Humanity has achieved all kinds of great things in the time that we've been on this planet. Mass communication, space exploration, quantum computing, and, of course, the invention by which all other innovation is measured - sliced bread. We've done a lot of great things, but, sadly, we've accomplished a lot of them at the cost of the planet we live on. There's really no denying it - humanity's reign over the Earth has been pretty disastrous for Mother Nature.
Well, better late than never, I suppose. Green businesses have become kind of a big deal lately, and it's a trend I couldn't possibly be happier about. Even if the costs are sometimes marginally higher, it's worth it if you know that you're helping make the world a little bit more liveable for all creatures, not just us.
Recently, Saltwater Brewery from Delray Beach, Florida decided to create a unique "green" product that's quickly taken the internet by storm. They've switched out the standard plastic six-pack rings used to package their beers for something much, much cooler. Read on to find out more.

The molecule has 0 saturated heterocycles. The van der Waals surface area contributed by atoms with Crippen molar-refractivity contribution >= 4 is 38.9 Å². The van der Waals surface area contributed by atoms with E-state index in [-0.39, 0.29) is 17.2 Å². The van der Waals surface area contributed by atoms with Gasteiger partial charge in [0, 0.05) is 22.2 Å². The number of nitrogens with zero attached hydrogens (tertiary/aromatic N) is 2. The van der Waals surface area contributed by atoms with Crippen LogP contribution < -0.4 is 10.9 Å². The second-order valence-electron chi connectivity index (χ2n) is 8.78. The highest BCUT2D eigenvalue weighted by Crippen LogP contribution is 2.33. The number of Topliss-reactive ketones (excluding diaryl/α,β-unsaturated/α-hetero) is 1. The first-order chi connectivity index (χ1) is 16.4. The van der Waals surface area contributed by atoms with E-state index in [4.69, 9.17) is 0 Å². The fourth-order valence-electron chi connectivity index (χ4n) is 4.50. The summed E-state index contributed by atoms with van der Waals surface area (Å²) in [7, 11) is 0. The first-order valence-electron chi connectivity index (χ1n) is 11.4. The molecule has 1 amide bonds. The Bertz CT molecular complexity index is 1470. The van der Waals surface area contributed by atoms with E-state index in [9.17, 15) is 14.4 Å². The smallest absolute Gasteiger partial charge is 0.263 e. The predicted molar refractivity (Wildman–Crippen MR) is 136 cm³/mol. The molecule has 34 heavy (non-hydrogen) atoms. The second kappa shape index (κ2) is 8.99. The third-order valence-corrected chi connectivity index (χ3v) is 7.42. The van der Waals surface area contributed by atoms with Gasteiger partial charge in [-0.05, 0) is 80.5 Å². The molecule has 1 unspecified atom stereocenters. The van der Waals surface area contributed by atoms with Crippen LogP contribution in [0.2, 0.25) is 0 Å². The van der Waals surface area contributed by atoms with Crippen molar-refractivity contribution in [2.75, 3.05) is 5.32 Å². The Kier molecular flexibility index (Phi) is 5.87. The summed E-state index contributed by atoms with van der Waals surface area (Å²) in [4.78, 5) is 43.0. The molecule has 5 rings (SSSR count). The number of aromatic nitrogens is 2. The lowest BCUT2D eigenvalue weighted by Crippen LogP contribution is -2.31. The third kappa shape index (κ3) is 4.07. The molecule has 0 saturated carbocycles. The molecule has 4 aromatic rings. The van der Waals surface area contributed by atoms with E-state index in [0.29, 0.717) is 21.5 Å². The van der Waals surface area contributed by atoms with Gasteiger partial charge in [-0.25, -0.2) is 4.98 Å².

Americans drink nearly 6.3 billion gallons of beer annually, half of it in cans. These beer cans, along with other canned beverages, are often packaged with plastic six-pack rings.
While we humans are great at drinking all those six-packs, we're really not great at cleaning up after ourselves when we're done.
As a result, these rings end up finding their way into the ocean.
In an ideal world, when you Google "animals" and "six pack," this is the kind of thing that should pop up.
Sadly, the reality tends to look more like this.
Surely, this has got to put a damper on any good times that were had while consuming that six-pack.
These six-pack rings can cause serious health problems for animals. Even if they're broken up, animals could still end up eating the plastic, which is highly toxic for them.
The people at Saltwater Brewery in Florida, being men of the sea themselves, wanted to do something about this issue. That's why they created six-pack rings that are not only biodegradable ...
... but also 100% edible!
The rings are made of a mixture of barley and wheat byproducts from the brewing process. You could even eat them yourself if you were hungry enough (but we wouldn't recommend it).
The only downside is they cost slightly more to make than the plastic versions right now. But, if the trend catches on (particularly with larger companies), the costs would come down to be roughly equal. Your move, Budweiser.
Be sure to SHARE this innovative idea with your family and friends.